Can I use an SD card as ROM for my microcontroller? What other options are there if I want a large amount of ROM memory (cheap)?
So it depends on what you want to do. As a general rule: if you're willing to run slowly enough, you can do whatever the heck you want.
On microcontrollers (like a PIC or an ATMega processor (not including PIC32 or Atmel's ARM processors)) you normally have a Harvard Architecture which means that code and data are stored in different parts of memory and accessed differently. This means that if you load up a piece of code from an SD card, it will be in RAM, and you will not be able to treat it as code without some special acrobatics. You can write the loaded information to the internal code banks (which is how bootloaders work), but essentially you'll never be able to have more code loaded than what your microcontroller started with for code size limits. Now, you could (with some effort) write special "call" and "return" features in your code which essentially were functions which would load the requested address out of the SD card and write it into the internal code banks and then call the newly loaded code. This would necessitate that every function you had was smaller than the internal code banks, but that wouldn't be hard. The tough part would be that this would cause a lot of wear on the code sections of memory in your chip, which are frequently only rated for ~100,000 writes (or as mentioned below, as low as 10,000 writes!).
On most Von Neumann architecture (and Hybrid-harvard) machines (ARM, Mips, and x86 as well as others), data and instructions are interchangeable. This means that you can much more easily write code to load the instructions out of the SD card and into ram, and then start running. If you don't have as much RAM as you have code (which, based on your original premise sounds unlikely), then you'll still need to do some tricky stuff to either repeatedly call to load from SD card into RAM, just like the previous example called to load from the SD card into program memory.
If you have a Von Neumann architecture and are lucky enough to have a microcontroller with a memory management unit or some sort of software-defined paging mechanism (I think they have this now but I don't know what it is), then you can start applying virtual memory concepts. You'll put all of the code into RAM, and page out code to the SD card. This is super complex if not already implemented on/in your microcontroller, so I won't go through explaining it unless you think this is what your planning to do (I'll need to look some of the ARM-based software paging mechanisms in order to help). This one requires the fewest changes to your initial code, but essentially requires an operating system on top of your code to handle code page switches.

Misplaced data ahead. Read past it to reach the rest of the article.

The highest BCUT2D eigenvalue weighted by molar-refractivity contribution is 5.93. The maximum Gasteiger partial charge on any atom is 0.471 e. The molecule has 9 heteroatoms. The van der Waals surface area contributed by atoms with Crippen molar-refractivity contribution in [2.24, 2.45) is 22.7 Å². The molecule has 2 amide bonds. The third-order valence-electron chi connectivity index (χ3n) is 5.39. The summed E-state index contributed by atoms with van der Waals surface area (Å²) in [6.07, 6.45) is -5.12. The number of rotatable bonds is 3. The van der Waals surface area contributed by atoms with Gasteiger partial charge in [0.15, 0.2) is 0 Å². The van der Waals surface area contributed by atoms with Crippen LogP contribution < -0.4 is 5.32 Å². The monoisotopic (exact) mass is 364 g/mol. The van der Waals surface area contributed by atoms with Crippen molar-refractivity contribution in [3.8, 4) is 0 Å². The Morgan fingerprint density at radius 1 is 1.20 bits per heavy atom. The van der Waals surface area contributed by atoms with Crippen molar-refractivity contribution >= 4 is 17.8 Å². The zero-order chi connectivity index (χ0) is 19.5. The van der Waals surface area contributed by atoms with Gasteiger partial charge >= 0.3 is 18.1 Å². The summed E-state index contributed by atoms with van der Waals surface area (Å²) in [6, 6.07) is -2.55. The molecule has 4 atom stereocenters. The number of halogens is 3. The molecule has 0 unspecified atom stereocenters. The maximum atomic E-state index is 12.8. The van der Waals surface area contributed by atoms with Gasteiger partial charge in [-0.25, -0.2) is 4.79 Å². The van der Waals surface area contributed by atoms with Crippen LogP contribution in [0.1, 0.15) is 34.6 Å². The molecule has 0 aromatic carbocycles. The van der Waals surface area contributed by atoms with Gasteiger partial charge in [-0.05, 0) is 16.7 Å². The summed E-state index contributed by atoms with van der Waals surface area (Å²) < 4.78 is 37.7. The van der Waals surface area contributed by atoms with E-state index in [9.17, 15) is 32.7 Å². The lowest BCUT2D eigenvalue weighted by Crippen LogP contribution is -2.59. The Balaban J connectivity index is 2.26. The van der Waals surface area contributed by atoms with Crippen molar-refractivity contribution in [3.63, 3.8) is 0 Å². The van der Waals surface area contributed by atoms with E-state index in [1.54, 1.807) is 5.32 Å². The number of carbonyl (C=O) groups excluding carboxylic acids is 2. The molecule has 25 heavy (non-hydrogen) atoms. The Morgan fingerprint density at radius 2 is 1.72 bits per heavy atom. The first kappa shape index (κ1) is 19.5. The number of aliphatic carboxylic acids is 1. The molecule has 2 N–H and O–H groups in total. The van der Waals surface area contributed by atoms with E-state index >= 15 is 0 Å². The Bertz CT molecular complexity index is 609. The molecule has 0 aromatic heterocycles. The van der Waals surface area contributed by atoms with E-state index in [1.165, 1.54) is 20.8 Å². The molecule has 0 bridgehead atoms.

Hope that helps!
As many have mentioned in the comments below, perhaps your best bet is to build an interpreter which fetches instructions from the SD card and executes them using code in the internal ROM. This works for both Harvard and Von Neumann architectures, as you have code which is permanent which executes based on data from the SD card. There are several implementations of this already in existence: see Basic Stamp or NanoVM for some jumping off points. Understand that this will, of course, always be pretty slow. And if you don't want to use a pre-made example of this you'll be caught making your own compiler/tokenizer as well as the interpreter, which will lead to a lot of complicated debugging. Upsides to this is that once you have it all working you can port your interpreter to any architecture and you'll be ready to go very quickly!
While hard to work with, there are situations where the "overlay" technique once used in the past of computing could be workable.
Typically, that consisted of explicitly swapping major functional fractions of a program into limited RAM from disk in turn as they were needed for various distinct modes of operation. While "slow" compared to dedicated program memory, sdcards are orders of magnitude faster than the floppy drives with which the technique was often used - especially in read mode.
To a substantial extent, modern virtual memory is a sort of automatic, often nearly invisible implementation of this idea - a lot easier to work with, but requiring hardware support.
The problem with the explicit overlay technique though is that you need to be able to divide your program into distinct, largely self-contained pieces, or at least ones that only have interactive dependency on the fixed portion of the program but not on each other. Thus it would be more suited to occasionally used extras, plug ins, etc than to features which must constantly be utilized in rapid or interleaved sequence.